Baskets is a brilliant, conceptual comedy on FX that was cooked up by Louis C.K., Zach Galifianakis, and Jonathan Krisel and has just been renewed for a second season.
It has elevated the sitcom to a whole new level of entertaining thanks to comedian and author Louie Anderson, cast as Christine Baskets.
This comedy is a poignant, heartfelt and riotous examination of family and life. There’s a tinge of a Napoleon Dynamite and Louie tonal vibe going on here.
Meet underachiever Chip Baskets (Zach Galifianakis) who dreams big, but the actual chip on his shoulder (or lack of self-awareness) blinds him to reality.
After he bombs out of a fancy Lycee Francais for clowns because of the language barrier, he heads back home to Bakersfield, California, the home of The Hag and the rodeo circuit where Cali shitkickers ride and rope.
For Chip, his mother’s approval is a tough road to travel. He’s acutely aware expectations are there, but he insists his artistic dream will pan out despite the odds.
Refusing to back down from his conceptual artistic clown vision, Chip talks his way in while his dismissive green card bride Penelope (Sabina Sciubba) is milking him for the meager earnings he takes in despite the fact his mum Christine sussed her out in the last episode as a trust fund jerk.
It is the role of Christine, who Anderson described to M&C in a previous interview as “a Midwest, American, big-boned, big box store person” that is the heart and soul engine of this show.
Here Monsters and Critics’ Managing Editor April Neale speaks with TV critic and comedic guru, producer and standup, Thomas Attila Lewis, to hash over one of the unexpected comedy triumphs of 2016.
April Neale: Tom, I find these characters all to be deeply bittersweet and complex, especially Louie Anderson’s performance as Christine. He is absolute magic in the scene with Galifianakis’ Chip. Together they make you laugh and rip your heart out.
I feel that Louis CK and Zach Galifianakis have been very generous to him with this role, the scenes he is given and the leeway to incorporate a bit of his own stage act into this character. You’re a comedy expert, what say you?
Tom Lewis: A couple years ago I was fortunate enough to be at the Comedy Store for their 40th-anniversary show where Anderson got up and did a few minutes which gave me a refresher course on his distinctive deadpan style.
It’s that deadpan that he uses to introduce us to Christine, but once we get to know Christine, like Anderson’s stage persona, has a lot of laughs and emotional range.
I do have to say that Galifianakis does hold the lead role on the show, but the producers have been very smart in making the series almost an ensemble piece.
A lot of this has been created through these scenes of longer dialogue, and longer takes, a lot of which is a style I attribute to the director, Jonathan Krisel, whom we know as a series co-creator, and frequent episode director of Portlandia.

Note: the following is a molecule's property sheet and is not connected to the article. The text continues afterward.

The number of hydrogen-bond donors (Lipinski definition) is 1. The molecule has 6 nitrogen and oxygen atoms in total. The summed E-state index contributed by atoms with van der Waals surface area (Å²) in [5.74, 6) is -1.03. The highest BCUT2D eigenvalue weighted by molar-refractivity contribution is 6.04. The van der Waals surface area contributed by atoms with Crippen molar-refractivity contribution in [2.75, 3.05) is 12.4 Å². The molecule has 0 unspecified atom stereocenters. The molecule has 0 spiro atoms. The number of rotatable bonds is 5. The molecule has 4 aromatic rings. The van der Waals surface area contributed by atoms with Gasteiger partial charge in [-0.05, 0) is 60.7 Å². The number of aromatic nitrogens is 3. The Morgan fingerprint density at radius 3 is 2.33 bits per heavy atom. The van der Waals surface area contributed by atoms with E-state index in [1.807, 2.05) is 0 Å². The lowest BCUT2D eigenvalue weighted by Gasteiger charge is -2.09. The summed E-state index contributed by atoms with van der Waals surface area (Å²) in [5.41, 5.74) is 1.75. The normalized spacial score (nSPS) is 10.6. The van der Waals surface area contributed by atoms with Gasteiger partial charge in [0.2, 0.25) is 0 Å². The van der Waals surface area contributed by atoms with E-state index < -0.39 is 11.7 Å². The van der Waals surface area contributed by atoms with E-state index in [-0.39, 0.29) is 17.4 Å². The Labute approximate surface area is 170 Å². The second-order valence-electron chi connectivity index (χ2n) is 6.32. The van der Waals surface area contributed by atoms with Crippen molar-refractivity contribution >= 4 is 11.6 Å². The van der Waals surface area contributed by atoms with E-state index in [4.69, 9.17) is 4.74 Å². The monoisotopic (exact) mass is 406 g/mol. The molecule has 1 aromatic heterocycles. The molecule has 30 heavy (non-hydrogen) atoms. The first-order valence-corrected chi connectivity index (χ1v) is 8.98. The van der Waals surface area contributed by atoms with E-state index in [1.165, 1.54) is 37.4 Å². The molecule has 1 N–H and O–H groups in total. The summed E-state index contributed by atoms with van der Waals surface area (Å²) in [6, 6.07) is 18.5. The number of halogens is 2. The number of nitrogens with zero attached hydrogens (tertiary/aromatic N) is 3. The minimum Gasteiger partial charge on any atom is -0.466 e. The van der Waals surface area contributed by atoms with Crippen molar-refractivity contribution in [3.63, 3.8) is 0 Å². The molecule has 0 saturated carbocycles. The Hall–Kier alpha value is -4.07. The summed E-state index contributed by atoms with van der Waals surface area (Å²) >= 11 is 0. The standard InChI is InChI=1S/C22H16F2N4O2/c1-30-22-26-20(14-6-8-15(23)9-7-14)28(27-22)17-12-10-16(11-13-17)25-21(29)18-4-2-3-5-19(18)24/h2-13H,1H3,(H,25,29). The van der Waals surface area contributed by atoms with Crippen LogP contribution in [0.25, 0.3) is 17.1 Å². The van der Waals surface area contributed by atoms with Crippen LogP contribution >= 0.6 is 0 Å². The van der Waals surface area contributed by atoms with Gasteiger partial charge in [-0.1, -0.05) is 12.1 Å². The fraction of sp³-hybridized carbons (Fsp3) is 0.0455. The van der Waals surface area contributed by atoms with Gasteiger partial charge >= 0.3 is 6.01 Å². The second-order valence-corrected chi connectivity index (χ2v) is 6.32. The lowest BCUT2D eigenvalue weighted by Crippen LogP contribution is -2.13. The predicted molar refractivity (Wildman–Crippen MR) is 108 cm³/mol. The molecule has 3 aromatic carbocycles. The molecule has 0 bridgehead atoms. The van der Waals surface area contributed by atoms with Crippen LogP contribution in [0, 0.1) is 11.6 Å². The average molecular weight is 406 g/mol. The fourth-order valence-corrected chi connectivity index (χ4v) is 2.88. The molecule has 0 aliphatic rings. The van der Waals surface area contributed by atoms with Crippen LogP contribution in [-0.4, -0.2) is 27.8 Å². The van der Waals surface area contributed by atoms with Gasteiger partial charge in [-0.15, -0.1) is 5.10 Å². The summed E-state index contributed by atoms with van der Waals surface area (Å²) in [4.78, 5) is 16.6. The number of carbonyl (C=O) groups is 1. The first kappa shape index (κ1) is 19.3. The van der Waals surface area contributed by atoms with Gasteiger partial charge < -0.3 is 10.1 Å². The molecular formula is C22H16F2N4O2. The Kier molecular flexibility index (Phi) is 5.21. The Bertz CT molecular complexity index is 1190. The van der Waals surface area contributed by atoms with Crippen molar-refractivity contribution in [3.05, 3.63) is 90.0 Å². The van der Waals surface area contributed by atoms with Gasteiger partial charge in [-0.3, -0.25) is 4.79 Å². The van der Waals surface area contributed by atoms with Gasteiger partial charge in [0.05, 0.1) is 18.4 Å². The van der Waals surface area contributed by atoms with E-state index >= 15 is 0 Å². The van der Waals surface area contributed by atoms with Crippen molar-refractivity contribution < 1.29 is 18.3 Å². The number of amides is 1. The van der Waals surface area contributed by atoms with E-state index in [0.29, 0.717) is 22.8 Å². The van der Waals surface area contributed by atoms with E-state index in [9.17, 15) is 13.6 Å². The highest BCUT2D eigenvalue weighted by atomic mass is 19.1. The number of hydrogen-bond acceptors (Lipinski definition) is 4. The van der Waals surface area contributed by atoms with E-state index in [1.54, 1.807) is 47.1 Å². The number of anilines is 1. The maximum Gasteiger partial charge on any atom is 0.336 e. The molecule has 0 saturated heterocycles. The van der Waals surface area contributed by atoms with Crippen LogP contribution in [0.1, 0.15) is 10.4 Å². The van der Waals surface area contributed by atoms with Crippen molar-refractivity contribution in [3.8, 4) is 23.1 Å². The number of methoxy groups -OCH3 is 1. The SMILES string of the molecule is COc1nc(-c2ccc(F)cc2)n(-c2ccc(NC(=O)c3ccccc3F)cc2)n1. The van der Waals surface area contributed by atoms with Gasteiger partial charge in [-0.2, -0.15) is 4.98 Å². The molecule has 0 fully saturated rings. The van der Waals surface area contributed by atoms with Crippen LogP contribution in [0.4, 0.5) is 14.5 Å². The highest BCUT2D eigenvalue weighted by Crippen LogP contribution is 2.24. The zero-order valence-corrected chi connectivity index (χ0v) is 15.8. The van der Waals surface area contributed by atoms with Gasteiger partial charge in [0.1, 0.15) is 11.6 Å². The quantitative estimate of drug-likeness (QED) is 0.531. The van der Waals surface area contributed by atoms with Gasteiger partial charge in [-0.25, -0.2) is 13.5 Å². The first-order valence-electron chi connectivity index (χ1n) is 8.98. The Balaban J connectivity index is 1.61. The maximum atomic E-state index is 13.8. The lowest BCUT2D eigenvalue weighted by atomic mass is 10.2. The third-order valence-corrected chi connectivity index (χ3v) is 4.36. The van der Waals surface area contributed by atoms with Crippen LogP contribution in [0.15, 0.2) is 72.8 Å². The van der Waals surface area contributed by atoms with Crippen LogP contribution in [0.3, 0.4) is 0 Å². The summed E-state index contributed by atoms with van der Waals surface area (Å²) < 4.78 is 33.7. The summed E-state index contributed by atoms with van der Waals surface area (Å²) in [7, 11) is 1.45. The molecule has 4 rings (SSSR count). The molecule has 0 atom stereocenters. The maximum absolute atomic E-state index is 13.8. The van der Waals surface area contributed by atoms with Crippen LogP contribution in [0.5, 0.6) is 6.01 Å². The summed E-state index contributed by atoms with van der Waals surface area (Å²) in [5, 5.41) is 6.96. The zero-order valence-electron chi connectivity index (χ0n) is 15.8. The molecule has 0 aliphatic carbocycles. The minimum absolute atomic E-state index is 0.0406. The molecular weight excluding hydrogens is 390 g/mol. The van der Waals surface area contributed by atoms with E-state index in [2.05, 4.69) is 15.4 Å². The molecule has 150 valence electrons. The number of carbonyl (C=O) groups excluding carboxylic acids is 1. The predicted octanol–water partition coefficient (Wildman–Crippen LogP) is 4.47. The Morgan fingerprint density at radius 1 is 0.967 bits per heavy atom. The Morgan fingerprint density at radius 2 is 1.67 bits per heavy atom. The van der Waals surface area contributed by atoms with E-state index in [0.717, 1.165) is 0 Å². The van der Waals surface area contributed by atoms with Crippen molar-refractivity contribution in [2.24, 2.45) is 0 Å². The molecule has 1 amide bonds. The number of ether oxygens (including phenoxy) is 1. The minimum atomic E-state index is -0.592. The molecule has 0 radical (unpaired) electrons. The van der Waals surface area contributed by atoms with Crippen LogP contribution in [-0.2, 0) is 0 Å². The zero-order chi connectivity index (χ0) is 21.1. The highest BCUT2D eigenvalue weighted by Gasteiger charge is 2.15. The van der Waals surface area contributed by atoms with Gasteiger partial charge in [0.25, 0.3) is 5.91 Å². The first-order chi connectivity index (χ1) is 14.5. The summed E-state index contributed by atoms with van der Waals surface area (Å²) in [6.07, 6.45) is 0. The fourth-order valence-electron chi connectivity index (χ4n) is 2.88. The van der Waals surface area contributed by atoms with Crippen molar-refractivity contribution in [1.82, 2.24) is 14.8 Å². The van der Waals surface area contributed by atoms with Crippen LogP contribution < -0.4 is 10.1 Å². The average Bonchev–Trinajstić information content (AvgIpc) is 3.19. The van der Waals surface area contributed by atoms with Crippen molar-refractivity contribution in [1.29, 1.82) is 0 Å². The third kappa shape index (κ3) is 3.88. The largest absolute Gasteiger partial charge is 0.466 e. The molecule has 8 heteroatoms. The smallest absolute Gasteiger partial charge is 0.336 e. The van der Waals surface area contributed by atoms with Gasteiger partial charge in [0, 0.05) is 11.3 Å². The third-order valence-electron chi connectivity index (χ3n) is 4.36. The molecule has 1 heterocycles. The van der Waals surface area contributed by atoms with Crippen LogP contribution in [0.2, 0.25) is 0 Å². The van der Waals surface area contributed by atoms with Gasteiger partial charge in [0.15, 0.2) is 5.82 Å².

AN: I also find the odd characters like the rodeo boss, Eddie (Ernest Adams), who’s not an actor, to be gems…seriously it doesn’t get better than when Christine busts Penelope for being a trust fund baby on the lam from her controlling father.
What are some of your favorite moments so far? For me, the Christine vs. Penelope pool moment and High Noon showdown at the Costco were tops, then the actual Renoir intro where he is full on Marcel Marceau in the bull ring…
TL: Speaking of Ernie Eddie, he had a hilarious moment where I think he went off script and repeated a line a few times and Galifianakis broke character for a second.
I’ve also enjoyed a lot of the solo character building moments for Galifianakis’s Chip, the late-night rollerblading as transportation, staring at the photograph of his wife, passing gas in the “Wonder Twins” room, and many more.
A great ensemble moment was the Easter Brunch, which had, unfortunately, a very familiar uncomfortable feeling, speaking from personal experience.
I have also enjoyed the juxtaposition of the very realistic portrayals of American life at Costco, or the rodeo, for example, against the scenes in Paris, and the surreal departures from reality that are Renoir’s presentation of clowning.
I have a renewed interest in the Paris clown school after Sacha Baron Cohen revealed this week on Marc Maron’s WTFpod that he attended a clown school in Paris for six months at the beginning of his career!
AN: Interesting, this I did not know. On the next episode of Baskets, we meet the African American twins played by real-life twins Garry and Jason Clemmons as Cody and Logan Baskets, and who Louie told me at the Television Critics’ Association winter tour were Christine’s “pride and joy”.
The episode is “DJ Twins” where the official tagline is: “All the free bottled water in the world can’t soften the sting of rejection during an evening with the family.”
Poor Chip, he has to deal with the insufferable Dale Baskets and two overachieving adopted twins:
Baskets Episode 6, DJ Twins, airs tomorrow, February 25, on FX at 10 PM ET/PT.